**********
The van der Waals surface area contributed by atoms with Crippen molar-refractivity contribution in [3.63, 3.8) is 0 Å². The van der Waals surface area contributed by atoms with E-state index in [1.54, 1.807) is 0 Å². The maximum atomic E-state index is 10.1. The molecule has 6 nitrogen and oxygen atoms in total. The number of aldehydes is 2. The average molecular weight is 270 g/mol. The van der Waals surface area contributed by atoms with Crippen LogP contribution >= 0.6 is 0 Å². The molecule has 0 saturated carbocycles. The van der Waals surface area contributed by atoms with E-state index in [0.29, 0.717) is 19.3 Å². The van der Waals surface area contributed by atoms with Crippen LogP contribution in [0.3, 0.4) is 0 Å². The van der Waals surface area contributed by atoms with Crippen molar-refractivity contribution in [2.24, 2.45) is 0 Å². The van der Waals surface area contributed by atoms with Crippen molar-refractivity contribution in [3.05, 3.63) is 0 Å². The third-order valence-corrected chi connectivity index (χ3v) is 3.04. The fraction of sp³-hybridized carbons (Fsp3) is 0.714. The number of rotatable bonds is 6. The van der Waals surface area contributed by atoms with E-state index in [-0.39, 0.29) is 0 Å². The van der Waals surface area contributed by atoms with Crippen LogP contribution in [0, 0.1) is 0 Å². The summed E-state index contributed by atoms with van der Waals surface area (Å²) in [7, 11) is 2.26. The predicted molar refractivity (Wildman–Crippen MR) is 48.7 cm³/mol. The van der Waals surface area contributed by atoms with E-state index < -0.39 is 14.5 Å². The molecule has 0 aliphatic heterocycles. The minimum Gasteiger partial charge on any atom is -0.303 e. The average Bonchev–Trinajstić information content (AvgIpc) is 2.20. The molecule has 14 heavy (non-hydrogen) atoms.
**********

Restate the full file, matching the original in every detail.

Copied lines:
The van der Waals surface area contributed by atoms with Crippen molar-refractivity contribution in [3.63, 3.8) is 0 Å². The van der Waals surface area contributed by atoms with E-state index in [1.54, 1.807) is 0 Å². The maximum atomic E-state index is 10.1. The molecule has 6 nitrogen and oxygen atoms in total. The number of aldehydes is 2. The average molecular weight is 270 g/mol. The van der Waals surface area contributed by atoms with Crippen LogP contribution >= 0.6 is 0 Å². The molecule has 0 saturated carbocycles. The van der Waals surface area contributed by atoms with E-state index in [0.29, 0.717) is 19.3 Å². The van der Waals surface area contributed by atoms with Crippen LogP contribution in [0.3, 0.4) is 0 Å². The van der Waals surface area contributed by atoms with Crippen molar-refractivity contribution in [2.24, 2.45) is 0 Å². The van der Waals surface area contributed by atoms with Crippen molar-refractivity contribution in [3.05, 3.63) is 0 Å². The third-order valence-corrected chi connectivity index (χ3v) is 3.04. The fraction of sp³-hybridized carbons (Fsp3) is 0.714. The number of rotatable bonds is 6. The van der Waals surface area contributed by atoms with E-state index in [-0.39, 0.29) is 0 Å². The van der Waals surface area contributed by atoms with Crippen LogP contribution in [0, 0.1) is 0 Å². The summed E-state index contributed by atoms with van der Waals surface area (Å²) in [7, 11) is 2.26. The predicted molar refractivity (Wildman–Crippen MR) is 48.7 cm³/mol. The van der Waals surface area contributed by atoms with E-state index < -0.39 is 14.5 Å². The molecule has 0 aliphatic heterocycles. The minimum Gasteiger partial charge on any atom is -0.303 e. The average Bonchev–Trinajstić information content (AvgIpc) is 2.20. The molecule has 14 heavy (non-hydrogen) atoms.